Being the thrifty type, I spent a long time agonizing over the frilly lovely skirt before I bought it. I walked by the Lucky Monkey on Sherman to my morning coffee for three days, looking at it, analyzing it, considering what I would wear it with and where I would wear it, before I even stopped to pick it up from the sidewalk rack and feel its texture. It was a beautiful sari wrap, made from silky layers of recycled sari’s and rather popular this summer. It was $20.
After mustering up the courage to try it on, and after some kind words from hubby, I bought it, took it back to our vacation house, and planned when to wear it. A night later, my step-daughter and I went out to pick out some matching jewelry.
I turned 40 this year. Frilly skirts and fancy necklaces are becoming less of a priority than school fees and leaky toilets. I’m not really a high maintenance woman, and tend to buy what I need, rather than what I want. A fair amount of my wardrobe is from Goodwill and Value Village. So purchasing a silk skirt with ruffles was out of the ordinary for me.
And I was feeling it when I got home later. I started dodging guilt for my purchase, thinking I should have hit a children’s clothing outlet instead and bought a couple of t-shirts for my son. But the kids loved it, told us to go out for the evening, and I got dressed. While waiting out on the front lawn for my husband, two young girls rode by on their bikes. And one of them tipped the scale for me in the kindest of ways.
“Oh, your skirt is pretty. I like it,” she exclaimed as she rode by. “Thank-you!” I answered to her disappearing down the street, and I couldn’t help but smile from my heart.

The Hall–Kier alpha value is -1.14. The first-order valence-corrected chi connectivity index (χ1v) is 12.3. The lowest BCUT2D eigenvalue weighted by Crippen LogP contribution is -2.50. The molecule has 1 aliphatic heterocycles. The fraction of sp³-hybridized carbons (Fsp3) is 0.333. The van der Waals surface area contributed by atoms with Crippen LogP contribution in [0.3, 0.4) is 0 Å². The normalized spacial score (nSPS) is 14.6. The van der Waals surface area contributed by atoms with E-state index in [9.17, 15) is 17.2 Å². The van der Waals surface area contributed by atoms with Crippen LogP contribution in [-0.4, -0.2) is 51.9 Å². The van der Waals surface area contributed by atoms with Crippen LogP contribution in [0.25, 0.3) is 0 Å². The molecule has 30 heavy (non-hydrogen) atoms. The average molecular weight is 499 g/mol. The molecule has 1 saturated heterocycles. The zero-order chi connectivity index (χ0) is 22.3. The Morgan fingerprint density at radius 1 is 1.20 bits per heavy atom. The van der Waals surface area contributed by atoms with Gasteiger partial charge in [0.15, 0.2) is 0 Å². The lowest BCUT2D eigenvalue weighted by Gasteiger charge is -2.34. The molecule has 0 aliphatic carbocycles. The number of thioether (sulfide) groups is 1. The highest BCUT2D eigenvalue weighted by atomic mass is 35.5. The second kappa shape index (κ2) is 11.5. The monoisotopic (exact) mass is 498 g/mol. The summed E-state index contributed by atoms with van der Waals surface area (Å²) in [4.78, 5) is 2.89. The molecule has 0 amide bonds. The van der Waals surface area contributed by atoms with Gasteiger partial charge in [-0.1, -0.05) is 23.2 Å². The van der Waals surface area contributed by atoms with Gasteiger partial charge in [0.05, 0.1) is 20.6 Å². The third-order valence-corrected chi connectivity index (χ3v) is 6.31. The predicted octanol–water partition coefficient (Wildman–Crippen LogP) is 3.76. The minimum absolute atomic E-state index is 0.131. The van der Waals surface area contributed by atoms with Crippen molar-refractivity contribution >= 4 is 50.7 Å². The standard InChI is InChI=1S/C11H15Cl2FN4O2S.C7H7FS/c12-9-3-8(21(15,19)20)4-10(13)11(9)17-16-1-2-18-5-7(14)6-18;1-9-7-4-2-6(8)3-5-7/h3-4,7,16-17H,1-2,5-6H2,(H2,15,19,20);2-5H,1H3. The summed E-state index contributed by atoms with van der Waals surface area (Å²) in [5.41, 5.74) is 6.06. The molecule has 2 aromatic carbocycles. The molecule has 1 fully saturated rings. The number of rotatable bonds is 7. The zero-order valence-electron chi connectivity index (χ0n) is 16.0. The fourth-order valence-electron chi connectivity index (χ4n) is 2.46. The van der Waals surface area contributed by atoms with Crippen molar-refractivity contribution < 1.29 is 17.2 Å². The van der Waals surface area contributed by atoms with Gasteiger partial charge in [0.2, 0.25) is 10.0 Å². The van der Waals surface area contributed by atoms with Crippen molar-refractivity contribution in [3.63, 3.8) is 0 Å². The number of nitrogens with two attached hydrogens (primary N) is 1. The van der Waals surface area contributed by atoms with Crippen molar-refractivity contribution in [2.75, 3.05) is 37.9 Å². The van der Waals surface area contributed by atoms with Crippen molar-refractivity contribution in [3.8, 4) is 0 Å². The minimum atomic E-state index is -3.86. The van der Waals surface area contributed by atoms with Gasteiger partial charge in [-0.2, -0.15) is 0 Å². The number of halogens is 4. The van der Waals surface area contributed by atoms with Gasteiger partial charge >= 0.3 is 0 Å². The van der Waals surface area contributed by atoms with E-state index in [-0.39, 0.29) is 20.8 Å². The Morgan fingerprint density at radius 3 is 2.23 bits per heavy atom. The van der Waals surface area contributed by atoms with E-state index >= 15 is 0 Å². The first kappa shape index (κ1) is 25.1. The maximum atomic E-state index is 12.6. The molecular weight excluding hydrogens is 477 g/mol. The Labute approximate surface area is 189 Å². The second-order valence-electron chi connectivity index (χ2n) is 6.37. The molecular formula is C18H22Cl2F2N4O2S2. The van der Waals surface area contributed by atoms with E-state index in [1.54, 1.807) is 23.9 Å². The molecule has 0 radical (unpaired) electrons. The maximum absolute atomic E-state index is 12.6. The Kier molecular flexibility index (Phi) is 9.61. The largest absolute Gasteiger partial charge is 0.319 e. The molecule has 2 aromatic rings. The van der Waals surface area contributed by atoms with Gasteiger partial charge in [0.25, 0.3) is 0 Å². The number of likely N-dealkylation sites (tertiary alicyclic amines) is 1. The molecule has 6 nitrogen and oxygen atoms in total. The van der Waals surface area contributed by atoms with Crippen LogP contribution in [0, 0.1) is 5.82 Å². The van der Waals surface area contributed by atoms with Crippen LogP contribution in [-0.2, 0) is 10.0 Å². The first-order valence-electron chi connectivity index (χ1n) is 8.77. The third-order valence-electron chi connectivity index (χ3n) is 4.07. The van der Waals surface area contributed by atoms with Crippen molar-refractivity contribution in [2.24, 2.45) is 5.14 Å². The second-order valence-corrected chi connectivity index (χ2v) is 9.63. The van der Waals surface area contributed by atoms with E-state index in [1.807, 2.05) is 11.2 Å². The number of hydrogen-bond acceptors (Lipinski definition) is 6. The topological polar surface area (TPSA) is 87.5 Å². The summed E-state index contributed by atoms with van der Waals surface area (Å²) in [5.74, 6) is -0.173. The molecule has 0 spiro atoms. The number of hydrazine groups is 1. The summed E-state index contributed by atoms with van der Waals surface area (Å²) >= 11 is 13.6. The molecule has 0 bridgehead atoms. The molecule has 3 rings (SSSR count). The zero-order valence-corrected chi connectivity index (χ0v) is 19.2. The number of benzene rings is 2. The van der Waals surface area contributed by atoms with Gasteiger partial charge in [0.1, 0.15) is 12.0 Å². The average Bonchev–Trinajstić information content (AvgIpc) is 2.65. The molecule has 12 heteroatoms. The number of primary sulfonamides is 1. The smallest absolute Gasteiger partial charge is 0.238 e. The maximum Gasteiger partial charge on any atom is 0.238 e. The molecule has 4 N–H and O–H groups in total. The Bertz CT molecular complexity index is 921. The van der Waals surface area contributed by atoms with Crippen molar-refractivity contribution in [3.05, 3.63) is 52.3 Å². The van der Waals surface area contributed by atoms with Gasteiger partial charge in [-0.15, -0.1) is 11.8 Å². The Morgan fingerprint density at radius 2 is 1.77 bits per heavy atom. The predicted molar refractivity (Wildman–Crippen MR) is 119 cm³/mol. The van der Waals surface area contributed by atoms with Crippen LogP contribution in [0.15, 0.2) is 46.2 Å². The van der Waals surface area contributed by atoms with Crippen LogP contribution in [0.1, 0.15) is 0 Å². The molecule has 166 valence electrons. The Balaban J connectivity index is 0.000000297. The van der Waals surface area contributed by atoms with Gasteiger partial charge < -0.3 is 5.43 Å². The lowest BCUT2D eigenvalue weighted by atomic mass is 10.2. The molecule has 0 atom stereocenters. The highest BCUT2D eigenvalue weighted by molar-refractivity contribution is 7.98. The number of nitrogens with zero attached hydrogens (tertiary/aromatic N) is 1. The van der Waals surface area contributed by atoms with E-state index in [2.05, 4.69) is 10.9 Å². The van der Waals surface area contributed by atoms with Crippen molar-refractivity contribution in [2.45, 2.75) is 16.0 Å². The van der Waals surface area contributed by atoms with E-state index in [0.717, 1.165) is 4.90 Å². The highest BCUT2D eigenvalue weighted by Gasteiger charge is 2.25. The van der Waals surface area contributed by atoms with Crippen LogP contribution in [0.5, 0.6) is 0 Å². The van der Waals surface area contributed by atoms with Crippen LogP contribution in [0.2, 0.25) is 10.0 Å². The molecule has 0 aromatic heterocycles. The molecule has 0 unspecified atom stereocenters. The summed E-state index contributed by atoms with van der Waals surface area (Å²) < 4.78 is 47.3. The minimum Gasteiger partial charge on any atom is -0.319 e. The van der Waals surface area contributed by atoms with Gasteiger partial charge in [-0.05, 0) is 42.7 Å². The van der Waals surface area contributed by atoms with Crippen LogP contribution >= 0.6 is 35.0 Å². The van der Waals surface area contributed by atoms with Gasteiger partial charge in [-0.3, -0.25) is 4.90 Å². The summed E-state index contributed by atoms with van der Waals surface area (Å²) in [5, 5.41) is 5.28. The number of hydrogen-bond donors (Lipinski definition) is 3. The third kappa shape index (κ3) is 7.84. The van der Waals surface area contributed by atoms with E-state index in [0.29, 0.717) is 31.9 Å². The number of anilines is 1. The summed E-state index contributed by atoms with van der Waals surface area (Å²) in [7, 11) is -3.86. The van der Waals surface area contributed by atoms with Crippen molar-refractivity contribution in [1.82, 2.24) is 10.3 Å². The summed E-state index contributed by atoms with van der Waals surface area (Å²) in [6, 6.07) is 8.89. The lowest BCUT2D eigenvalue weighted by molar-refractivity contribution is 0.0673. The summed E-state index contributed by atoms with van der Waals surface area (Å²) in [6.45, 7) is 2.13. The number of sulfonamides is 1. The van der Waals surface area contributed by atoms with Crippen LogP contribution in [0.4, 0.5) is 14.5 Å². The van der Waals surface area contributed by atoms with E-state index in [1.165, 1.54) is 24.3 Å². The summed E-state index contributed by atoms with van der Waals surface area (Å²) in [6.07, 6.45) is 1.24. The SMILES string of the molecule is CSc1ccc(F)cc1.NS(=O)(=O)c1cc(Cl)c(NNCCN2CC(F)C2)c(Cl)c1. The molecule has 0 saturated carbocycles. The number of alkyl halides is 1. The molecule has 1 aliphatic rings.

The dear girl gave a complete stranger a compliment. It happens so rarely, and is increasingly cherished when it is timely and honest. I almost giggled it made me feel so good.
I remembered back to when I was a teen, and our family was travelling through some British Columbia back road, looking for our campground. Having failed at finding our destination multiple times around a maze of roads, the tension had been growing as was the temperature. We stopped in town next to the local museum, and I was sent inside to ask directions. I have no recollection of what the young girl at the counter said to me, but I remember her smile and kind voice. It seemed to melt all the tension of the last hour away. She told me where we needed to travel, then wished me a great afternoon … but first, sign the guestbook.
Being the young, impulsive girl I was, I signed the guestbook, “Thank you for being so nice. You will never know how much that meant.” Then I hopped out the door with renewed energy.
We have no idea how our kind words can positively affect those around us. We have so many opportunities each day to share goodness with others. Why don’t we participate in rapport and friendliness more freely? We have grown suspicious, reserved and ultimately, lonely. A few kind words to a stranger is like an amicability lottery ticket. It’s so simple to do, so easy, and you never know when you’ve given them a jackpot day.